Jovian Vortex Hunter: a Zooniverse project to classify Jupiter’s vortices

A new Citizen Science project has been launched to identify vortices on Jupiter in images from the Juno orbiter.  Everyone is invited to take part.  Here is the announcement:

Do you like JunoCam images? Do you want to learn more about the clouds on Jupiter? Join us at the newly launched Jovian Vortex Hunter project on Zooniverse to help us classify cloud features on Jupiter. We need citizen scientists to help us look through images from Juno to identify vortices and characterize their shape and color. Vortices are large round clouds, like hurricanes on Earth. On Jupiter, vortices can be several thousand miles wide and come in a variety of colors, from white to deep brown, and even have very irregular shapes. Each vortex on Jupiter is different and understanding how and why they form can tell us more about Jupiter’s atmosphere, especially below the clouds where telescopes cannot see. Help us understand the physics of the jovian atmosphere by creating a catalogue of the different types of vortices in JunoCam data, by going to :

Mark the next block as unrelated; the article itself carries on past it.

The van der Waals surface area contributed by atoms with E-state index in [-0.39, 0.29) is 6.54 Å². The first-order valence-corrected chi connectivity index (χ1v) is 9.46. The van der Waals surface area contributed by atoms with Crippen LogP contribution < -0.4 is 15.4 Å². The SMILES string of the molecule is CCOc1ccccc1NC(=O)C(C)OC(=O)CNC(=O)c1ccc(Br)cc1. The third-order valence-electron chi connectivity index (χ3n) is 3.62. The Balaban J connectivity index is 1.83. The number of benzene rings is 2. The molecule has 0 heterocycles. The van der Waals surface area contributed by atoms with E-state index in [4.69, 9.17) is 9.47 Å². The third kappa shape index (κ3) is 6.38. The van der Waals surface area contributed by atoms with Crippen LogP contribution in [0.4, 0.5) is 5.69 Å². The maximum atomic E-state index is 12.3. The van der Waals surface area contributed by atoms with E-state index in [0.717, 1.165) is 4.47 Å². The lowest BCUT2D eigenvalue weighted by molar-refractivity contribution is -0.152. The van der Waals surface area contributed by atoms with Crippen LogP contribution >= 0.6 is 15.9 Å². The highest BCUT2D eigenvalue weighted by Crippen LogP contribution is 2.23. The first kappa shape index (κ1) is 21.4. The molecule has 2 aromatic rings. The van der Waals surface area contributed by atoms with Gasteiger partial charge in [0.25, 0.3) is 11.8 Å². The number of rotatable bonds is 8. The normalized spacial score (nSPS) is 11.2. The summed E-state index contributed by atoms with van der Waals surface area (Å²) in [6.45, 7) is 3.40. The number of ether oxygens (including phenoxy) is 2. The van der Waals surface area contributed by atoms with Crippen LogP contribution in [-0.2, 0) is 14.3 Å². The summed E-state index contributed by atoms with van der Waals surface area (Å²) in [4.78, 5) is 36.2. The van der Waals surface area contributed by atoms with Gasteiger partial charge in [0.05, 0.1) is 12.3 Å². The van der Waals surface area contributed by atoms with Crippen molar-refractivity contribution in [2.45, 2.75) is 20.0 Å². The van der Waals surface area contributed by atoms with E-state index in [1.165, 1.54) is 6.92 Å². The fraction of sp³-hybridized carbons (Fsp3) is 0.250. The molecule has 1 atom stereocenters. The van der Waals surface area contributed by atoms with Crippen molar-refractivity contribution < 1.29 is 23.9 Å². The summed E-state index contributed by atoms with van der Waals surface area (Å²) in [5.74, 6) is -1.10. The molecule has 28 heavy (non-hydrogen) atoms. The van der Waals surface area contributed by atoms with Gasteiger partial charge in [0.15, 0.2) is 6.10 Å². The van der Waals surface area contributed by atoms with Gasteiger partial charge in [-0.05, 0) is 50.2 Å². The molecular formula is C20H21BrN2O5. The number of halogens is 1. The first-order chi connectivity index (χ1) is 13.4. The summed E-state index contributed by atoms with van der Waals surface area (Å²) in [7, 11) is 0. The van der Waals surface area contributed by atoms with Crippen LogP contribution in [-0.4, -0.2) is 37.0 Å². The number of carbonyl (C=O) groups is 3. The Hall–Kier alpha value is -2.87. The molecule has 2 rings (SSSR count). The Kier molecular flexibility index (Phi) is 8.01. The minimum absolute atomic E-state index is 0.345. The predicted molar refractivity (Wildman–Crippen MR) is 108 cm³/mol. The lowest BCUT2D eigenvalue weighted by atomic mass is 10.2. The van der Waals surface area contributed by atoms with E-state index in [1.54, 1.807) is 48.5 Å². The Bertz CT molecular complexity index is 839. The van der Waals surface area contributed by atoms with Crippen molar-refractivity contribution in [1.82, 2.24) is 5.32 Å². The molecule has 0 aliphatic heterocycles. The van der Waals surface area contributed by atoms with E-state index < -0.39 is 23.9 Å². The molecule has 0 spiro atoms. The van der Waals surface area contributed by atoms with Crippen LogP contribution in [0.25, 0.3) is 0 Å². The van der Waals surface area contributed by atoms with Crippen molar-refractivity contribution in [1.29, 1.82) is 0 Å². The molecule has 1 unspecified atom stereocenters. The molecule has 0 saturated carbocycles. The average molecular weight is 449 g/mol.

The web site gives clear instructions and a tutorial.  Volunteers will be presented with small portions of JunoCam images and asked whether they contain vortices (or cloud bands or  turbulent features), and whether the vortices are white, red, brown or dark. The results will be combined with a large-scale ‘neural network’ computational analysis of the images, which will produce a full representation of the diversity of features; the goal of the Zooniverse project is to provide simple labels that will help to establish recognisable categories, thus bringing some order into the plethora of small features in Jupiter’s dynamic atmosphere.

The project is a collaboration of researchers at the University of Minnesota with the JunoCam and Zooniverse teams.

The British Astronomical Association supports amateur astronomers around the UK and the rest of the world. Find out more about the BAA or join us.